A Woman Under the Influence (1974), John Cassavetes [3.5/5]
Updated: Sep 20
In A Woman Under the Influence (1974), Peter Falk and Gena Rowlands bring two woundingly intimate performances; they are often so vulnerable that it can be hard for the viewer not to avert their eyes. Falk, usually the working's man Sherlock Holmes as Columbo, brings a fiery fragility as Nick Longhetti, a hotheaded construction worker dealing with a wife who struggles with mental illness. His intensity and quickness to anger is matched only by his tragedy as a husband helpless to the whirlwind around him and his family.
At times the movie can feel like a hidden camera show of the cringe-inducing, domestic scene variety as Nick struggles to wrangle together his abandoned children and construction worker buddies to understand and accept an unhinged, accidentally unfaithful Mabel, played expressively by Gena Rowlands. And John Cassavetes and cinematographer Al Ruban have devised just the right visual for the whole mess: their microscopically uncomfortable close-ups and unrelenting long takes string the viewer out through painstaking scenes of public embarrassment and manic monologues. Please just get the kids out of that house!, a viewer might say. Or, why is Nick having the whole construction crew over for a big dinner party the moment she's back from the mental health ward?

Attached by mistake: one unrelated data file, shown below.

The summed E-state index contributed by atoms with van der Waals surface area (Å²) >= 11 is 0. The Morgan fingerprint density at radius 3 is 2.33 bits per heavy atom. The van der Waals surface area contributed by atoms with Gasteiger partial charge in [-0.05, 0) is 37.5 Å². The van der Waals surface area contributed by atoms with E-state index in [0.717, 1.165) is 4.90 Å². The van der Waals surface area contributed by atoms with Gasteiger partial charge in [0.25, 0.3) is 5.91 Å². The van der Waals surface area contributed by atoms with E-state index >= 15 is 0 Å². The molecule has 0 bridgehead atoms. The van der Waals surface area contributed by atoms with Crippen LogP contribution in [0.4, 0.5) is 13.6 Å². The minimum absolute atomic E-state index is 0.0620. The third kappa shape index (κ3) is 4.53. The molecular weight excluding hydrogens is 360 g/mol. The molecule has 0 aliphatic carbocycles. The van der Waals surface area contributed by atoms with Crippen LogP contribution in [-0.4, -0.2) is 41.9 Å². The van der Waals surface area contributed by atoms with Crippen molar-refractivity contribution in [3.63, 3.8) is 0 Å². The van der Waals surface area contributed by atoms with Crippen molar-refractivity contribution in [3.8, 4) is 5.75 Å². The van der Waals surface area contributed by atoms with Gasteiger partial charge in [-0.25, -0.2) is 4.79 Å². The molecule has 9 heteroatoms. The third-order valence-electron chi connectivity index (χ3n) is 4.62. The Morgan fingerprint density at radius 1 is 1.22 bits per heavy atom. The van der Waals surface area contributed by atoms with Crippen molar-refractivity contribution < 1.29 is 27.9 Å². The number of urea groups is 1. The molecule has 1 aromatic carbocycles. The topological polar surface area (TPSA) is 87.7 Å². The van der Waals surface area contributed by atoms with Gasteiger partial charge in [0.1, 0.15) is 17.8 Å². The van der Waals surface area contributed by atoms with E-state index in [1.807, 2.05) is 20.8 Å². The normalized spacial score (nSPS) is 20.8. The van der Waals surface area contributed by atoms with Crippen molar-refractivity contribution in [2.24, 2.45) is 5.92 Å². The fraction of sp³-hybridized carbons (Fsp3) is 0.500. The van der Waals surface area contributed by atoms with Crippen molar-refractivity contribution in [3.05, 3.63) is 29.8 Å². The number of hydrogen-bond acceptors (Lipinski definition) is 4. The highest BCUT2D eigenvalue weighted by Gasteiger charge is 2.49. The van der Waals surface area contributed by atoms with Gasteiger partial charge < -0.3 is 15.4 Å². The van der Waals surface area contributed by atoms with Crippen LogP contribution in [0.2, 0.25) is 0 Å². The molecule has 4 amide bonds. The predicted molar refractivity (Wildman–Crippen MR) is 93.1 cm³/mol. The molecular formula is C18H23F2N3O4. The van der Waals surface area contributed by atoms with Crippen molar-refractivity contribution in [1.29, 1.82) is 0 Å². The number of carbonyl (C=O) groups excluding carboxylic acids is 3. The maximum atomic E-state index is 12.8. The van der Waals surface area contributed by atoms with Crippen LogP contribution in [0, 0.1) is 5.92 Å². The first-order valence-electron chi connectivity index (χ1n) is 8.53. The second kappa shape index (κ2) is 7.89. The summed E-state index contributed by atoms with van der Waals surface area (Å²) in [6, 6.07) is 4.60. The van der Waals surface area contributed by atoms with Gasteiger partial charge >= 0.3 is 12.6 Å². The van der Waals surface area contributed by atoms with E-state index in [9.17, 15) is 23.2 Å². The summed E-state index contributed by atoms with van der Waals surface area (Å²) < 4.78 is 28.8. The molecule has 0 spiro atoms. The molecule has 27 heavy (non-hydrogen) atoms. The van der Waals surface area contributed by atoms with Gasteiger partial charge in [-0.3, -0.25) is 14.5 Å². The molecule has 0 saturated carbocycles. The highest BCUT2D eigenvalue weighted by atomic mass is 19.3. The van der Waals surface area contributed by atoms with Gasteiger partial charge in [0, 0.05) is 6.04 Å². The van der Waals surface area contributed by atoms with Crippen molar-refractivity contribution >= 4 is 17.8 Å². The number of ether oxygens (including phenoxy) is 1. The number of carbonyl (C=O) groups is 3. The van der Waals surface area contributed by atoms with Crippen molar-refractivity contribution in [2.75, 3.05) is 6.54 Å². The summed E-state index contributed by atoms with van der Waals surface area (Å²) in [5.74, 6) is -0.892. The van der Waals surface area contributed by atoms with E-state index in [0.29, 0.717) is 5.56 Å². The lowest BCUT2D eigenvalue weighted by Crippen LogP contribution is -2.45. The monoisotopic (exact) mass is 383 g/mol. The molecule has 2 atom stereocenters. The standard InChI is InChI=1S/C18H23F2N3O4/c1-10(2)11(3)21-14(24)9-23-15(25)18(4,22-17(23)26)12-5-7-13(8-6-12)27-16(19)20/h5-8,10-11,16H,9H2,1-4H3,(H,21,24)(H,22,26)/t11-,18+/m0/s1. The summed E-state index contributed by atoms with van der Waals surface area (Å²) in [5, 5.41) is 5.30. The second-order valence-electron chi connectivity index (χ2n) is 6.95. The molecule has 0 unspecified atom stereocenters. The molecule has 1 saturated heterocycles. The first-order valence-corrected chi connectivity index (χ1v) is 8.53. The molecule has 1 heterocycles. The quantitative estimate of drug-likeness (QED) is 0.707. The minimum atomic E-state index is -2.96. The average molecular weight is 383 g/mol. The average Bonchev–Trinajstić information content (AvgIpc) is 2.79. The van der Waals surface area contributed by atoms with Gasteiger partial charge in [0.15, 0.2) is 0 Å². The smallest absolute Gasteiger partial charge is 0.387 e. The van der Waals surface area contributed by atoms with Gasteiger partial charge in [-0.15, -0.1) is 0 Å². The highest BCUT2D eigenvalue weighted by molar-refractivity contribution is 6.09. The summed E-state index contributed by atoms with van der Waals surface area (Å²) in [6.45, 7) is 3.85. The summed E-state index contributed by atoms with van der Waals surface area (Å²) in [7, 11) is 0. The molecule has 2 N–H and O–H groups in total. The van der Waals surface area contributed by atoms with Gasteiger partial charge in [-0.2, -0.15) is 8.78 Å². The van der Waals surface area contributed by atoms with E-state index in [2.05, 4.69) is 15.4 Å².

Unfortunately, Mabel’s manic frenzy nearly defeats the story as it approaches, if not cliché, exhaustion. Scene after scene of the crooked-faced, wide-eyed, nonsense-babbling Mabel begins to drag on and obscure the momentum and direction of the film. Where is this going; can we just get out of here?
Yet Cassavetes is no stranger to digression. Two years later in The Killing of a Chinese Bookie (1976), Cassavetes takes us on many wordless diversions into the seedy diners and late night jazz bars of 70s Hollywood, yet the film is so gorgeously shot and animated by Ben Gazzara's impresario coolness that we're not bothered when were brought to another striptease dancer's house to meet her mother in a robe. The world is so full of color, music, sexiness, hell STYLE!, that we'll go anywhere Cassavetes wants to take us. The same cannot be said for A Woman Under the Influence, and Mabel's drawn-out monologues can only induce sympathy and tragedy so long before they become unpleasant, even pedantic.
3.5/5 stars, good to see to understand Cassavetes' style, but not one of his most important or compelling stories.
P.S. The Killing of a Chinese Bookie (1976), on the other hand, is a fantastic must-see, 5/5 stars.